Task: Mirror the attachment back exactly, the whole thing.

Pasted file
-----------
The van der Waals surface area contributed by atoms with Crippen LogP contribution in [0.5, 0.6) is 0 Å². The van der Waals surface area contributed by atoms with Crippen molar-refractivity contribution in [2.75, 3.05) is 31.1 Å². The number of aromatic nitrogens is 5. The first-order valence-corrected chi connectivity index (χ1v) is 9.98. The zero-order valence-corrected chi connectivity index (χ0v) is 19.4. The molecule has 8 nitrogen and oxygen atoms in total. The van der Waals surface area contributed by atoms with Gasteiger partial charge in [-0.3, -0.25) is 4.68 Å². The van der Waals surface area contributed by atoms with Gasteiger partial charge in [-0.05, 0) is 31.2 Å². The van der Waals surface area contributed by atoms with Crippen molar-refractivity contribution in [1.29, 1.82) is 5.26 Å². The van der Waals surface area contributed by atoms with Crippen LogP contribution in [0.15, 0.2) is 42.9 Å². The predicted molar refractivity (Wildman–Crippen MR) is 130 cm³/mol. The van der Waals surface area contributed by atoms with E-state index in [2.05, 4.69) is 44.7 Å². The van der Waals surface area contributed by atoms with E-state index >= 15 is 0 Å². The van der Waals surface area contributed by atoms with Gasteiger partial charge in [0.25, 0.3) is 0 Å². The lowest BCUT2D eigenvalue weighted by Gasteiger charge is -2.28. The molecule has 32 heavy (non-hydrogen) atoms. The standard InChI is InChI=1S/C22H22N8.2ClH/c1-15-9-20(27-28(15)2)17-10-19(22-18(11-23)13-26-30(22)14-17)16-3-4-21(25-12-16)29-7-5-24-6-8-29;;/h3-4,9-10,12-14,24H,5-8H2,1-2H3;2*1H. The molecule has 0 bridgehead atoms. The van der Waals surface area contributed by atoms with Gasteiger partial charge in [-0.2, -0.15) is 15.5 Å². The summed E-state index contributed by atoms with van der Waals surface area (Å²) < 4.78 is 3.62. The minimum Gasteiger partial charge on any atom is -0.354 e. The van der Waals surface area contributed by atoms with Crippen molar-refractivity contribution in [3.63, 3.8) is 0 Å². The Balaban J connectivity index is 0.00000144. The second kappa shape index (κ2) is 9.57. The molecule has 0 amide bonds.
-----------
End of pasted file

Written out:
The van der Waals surface area contributed by atoms with Crippen LogP contribution in [0.5, 0.6) is 0 Å². The van der Waals surface area contributed by atoms with Crippen molar-refractivity contribution in [2.75, 3.05) is 31.1 Å². The number of aromatic nitrogens is 5. The first-order valence-corrected chi connectivity index (χ1v) is 9.98. The zero-order valence-corrected chi connectivity index (χ0v) is 19.4. The molecule has 8 nitrogen and oxygen atoms in total. The van der Waals surface area contributed by atoms with Gasteiger partial charge in [-0.3, -0.25) is 4.68 Å². The van der Waals surface area contributed by atoms with Gasteiger partial charge in [-0.05, 0) is 31.2 Å². The van der Waals surface area contributed by atoms with Crippen molar-refractivity contribution in [1.29, 1.82) is 5.26 Å². The van der Waals surface area contributed by atoms with Crippen LogP contribution in [0.15, 0.2) is 42.9 Å². The predicted molar refractivity (Wildman–Crippen MR) is 130 cm³/mol. The van der Waals surface area contributed by atoms with E-state index in [2.05, 4.69) is 44.7 Å². The van der Waals surface area contributed by atoms with E-state index >= 15 is 0 Å². The van der Waals surface area contributed by atoms with Gasteiger partial charge in [0.25, 0.3) is 0 Å². The lowest BCUT2D eigenvalue weighted by Gasteiger charge is -2.28. The molecule has 32 heavy (non-hydrogen) atoms. The standard InChI is InChI=1S/C22H22N8.2ClH/c1-15-9-20(27-28(15)2)17-10-19(22-18(11-23)13-26-30(22)14-17)16-3-4-21(25-12-16)29-7-5-24-6-8-29;;/h3-4,9-10,12-14,24H,5-8H2,1-2H3;2*1H. The molecule has 0 bridgehead atoms. The van der Waals surface area contributed by atoms with Gasteiger partial charge in [-0.2, -0.15) is 15.5 Å². The summed E-state index contributed by atoms with van der Waals surface area (Å²) < 4.78 is 3.62. The minimum Gasteiger partial charge on any atom is -0.354 e. The van der Waals surface area contributed by atoms with Crippen molar-refractivity contribution in [3.63, 3.8) is 0 Å². The Balaban J connectivity index is 0.00000144. The second kappa shape index (κ2) is 9.57. The molecule has 0 amide bonds.